Una hora más en Canarias
- David Serrano returns to the genre that made him a screenwriting sensation, this time with pop songs, actors from both sides of the Atlantic and a man desired by three women
David Serrano is – along with Daniel Sánchez-Arévalo, Nacho Vigalondo and Borja Cobeaga – one of the most prominent young talents of the new Spanish cinema. His first outings as a screenwriter, with the musical The Other Side of the Bed and its sequel, The 2 Sides of the Bed [+see also:
interview: Álvaro Curiel
interview: Emilio Martínez Lázaro
film profile], confirmed him this last decade as a rising star thanks to their good box office results, and revitalised and updated the Spanish musical comedy genre.
Encouraged by the first of these successes, Serrano made his directorial debut with Soccer Days, another comedy, albeit less glamorous than the previous ones. Made in 2003, it was produced by Telespán, the company with which he has worked from the start and will work with in the immediate future.
Centred on football and starring famous, local actors performing Peter Pan stunts to pull audiences, the film once again brought acclaim to the Madrid-born director who has no training in this field but is a big music enthusiast, as demonstrated by his films and the musicals he has staged in the theatres on Madrid’s Gran Vía (including one he is completing about singer-songwriter Joaquín Sabina).
Encouraged by this early box office success, Serrano decided to take risks with his second film, which analysed and criticised, with humour and irony, the poignant reality of Spanish cinema during the dark days of the Francoist dictatorship, when filmmakers not only had to bow to censorship, but even satisfy the whims of crass, all-powerful producers. To the disappointment of those behind the film, Days of Cinema didn’t receive the expected level of popular success, despite a cast that included some famous faces from television, like actor Fernando Tejero.
But this summer, with another much more colourful, upbeat and positive musical comedy, Una Hora Más en Canarias [+see also:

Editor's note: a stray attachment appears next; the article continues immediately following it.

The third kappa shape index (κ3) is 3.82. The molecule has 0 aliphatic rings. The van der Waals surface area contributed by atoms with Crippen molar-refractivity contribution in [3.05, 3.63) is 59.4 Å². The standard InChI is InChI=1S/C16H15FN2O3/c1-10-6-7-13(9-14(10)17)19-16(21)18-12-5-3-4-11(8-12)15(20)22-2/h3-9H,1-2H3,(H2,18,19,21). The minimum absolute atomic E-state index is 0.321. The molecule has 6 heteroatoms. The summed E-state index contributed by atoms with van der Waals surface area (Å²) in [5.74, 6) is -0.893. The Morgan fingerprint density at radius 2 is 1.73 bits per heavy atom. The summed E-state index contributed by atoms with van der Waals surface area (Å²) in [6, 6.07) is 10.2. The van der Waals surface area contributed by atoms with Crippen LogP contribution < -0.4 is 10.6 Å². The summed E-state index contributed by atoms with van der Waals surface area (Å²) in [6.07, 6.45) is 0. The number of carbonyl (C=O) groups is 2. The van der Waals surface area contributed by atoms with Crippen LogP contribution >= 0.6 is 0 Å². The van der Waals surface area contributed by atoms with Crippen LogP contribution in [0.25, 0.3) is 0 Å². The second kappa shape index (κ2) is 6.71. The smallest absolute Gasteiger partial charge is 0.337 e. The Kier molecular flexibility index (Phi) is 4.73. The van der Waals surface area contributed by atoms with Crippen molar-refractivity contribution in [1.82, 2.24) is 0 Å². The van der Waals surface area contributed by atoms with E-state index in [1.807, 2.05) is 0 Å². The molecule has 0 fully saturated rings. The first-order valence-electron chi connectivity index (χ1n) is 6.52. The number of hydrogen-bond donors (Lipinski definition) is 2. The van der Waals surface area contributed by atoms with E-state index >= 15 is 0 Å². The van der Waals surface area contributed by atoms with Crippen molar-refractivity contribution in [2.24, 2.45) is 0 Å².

interview: David Serrano
interview: David Serrano, director of …
film profile], Serrano hopes to put the lack of success of his previous film behind him. The keys to his new film are completely different: lots of light, a funny romantic entanglement and a joy for life (and love) are some of the elements in a work that includes sexy Latin American beauties, songs to fall in love by and elegant costumes.
Una Hora Más en Canarias has echoes of Jacques Demy (The Young Girls of Rochefort in particular) and Woody Allen’s foray into the genre (Everyone Says I Love You). Shot in Madrid and the Canary Islands with Catalan actor Quim Gutiérrez (Best Male Newcomer Goya for DarkBlueAlmostBlack [+see also:
film profile]) in the role of a man lusted after by three unscrupulous girls, who will do anything to win his love, the film invites people to dream, sing, dance and even fly every time one of the characters falls in love.
The plot centres on the struggles of Claudia (Angie Cepeda), a beautiful spirited Colombian woman who runs a wine shop, as she tries to get back her ex-boyfriend and business partner Pablo (Gutiérrez), now engaged to the dependable, well-mannered and seemingly perfect Elena (Miren Ibarguren). Claudia is helped by her sister, the sensible and calm Mónica (Juana Acosta), but she doesn’t suspect that she too will fall for the charms of the young man.
Elegant choreography, colourful cinematography and famous Spanish pop songs underscore the magic tone of this romantic tale that will attempt to refresh and brighten up the torrid Spanish summer.
(Translated from Spanish)
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